The Shanghai King of Beggars – is he a product of the western imagination or an actual individual? The face in the archival photograph above (reprinted in Shanghai's newspapers in 1927) belongs to the same man as the illustration in the fiction book A'Chu and Other Stories (1920), by Emma T. Anderson:
This illustration is, in fact, a stock photo. Various authors bought the rights to use it from Underwood & Underwood, New York, so it also appeared in J. R Chitty's Things Seen in China (1909) and possibly in other books. The original was a stereoscopic image taken by James Ricalton near the Longhua pagoda 龙华塔. This photographer vividly described this occasion in the Underwood & Underwood's annotated catalog China Through the Stereoscope (1910):
"On our arrival at Loong Wah, near the pagoda of the same name, which you see a few hundred feet before us, this jolly Old Beggar marched directly into our presence with greasy, but by no means a starved-looking face, and asked for alms. We were at once struck by his extraordinary manner as well as by his extraordinary appearance; the first thing unusual in his manner was his smiling face and his cheerful willingness to stand before the camera. This he did just as you see him, and before receiving alms. [...] You can see how thickly the rags are laid on, stratum upon stratum; but you cannot see how dirty they are. Clean rags would not be in good form. Even his royal scepter, which you will notice is a piece of bamboo, is decorated with emblems of poverty."
Here is a closeup from another print of the same slide:
Image: Museum of New Zealand
If only the King of Beggars had known he was entitled to the royalties from the use of his image he wouldn't have missed this opportunity!
There is also another portrait of him, taken in the fields but possibly still in Longhua. He is wearing yet another outfit (just how many did he have?):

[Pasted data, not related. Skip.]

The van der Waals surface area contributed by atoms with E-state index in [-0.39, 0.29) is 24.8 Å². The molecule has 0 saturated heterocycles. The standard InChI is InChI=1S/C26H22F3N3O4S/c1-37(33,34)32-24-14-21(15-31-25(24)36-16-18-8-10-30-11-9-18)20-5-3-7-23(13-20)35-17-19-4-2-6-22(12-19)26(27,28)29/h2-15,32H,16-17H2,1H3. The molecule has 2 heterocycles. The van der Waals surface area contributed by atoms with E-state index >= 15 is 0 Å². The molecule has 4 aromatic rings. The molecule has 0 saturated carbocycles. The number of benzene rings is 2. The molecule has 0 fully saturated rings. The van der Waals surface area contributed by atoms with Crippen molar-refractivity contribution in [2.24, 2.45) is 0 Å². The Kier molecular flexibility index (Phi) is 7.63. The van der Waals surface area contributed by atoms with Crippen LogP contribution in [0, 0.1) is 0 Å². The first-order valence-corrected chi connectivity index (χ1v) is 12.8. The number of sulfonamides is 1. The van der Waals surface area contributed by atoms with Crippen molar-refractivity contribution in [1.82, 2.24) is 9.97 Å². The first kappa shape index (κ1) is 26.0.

So is he the Shanghai King of Beggars? Yes and no. There was more than one King.
Lu Hanchao's wonderful study of mendicancy and vagrancy, observes that in the 1930s the city had eight major beggar ringleaders, known as the Eight Brothers. Only their last names were known: Lu, Zhou, Zhong, Wang, two Shens and two Zhaos. The Eight Brothers divided Shanghai into four districts – East, West, South, and North – and each of the four territories was headed by two Brothers. "Toughness and aggressiveness, organizational skill, connections with the city's broader gang organizations such as the Green Gang, and some sort of chivalry usually were the keys that allowed a beggar to rise above his peers." So while the Longhua King was clearly the most photogenic, the downtown King was, perhaps, more powerful.
The organization was tight, but far from centralized: "Each ringleader appointed and controlled about six Big Heads, each of whom in turn had about five Little Heads. Rank and file members were also organized into five "labor unions" according to their place of origins: Fengyang (of Anhui province), Huiyang (of Henan province), Shandong, Jiangbei (northern Jiangsu province), and Shanghai locals. Each group had a Senior to represent the gang's interests and to communicate with the top beggar ringleaders." Lu describes in detail the income sources of the organization (alms and tax from the stores). For alms, there were a number of popular techniques and specializations, such as "midnight beggars," "bridge helpers," "red" (happy) and "white" (sad) events, "following a dog," "public toilet beggars," and others. By the mid-1930s, about 20,000 beggars were in the streets in Shanghai, and the number increased in the following years.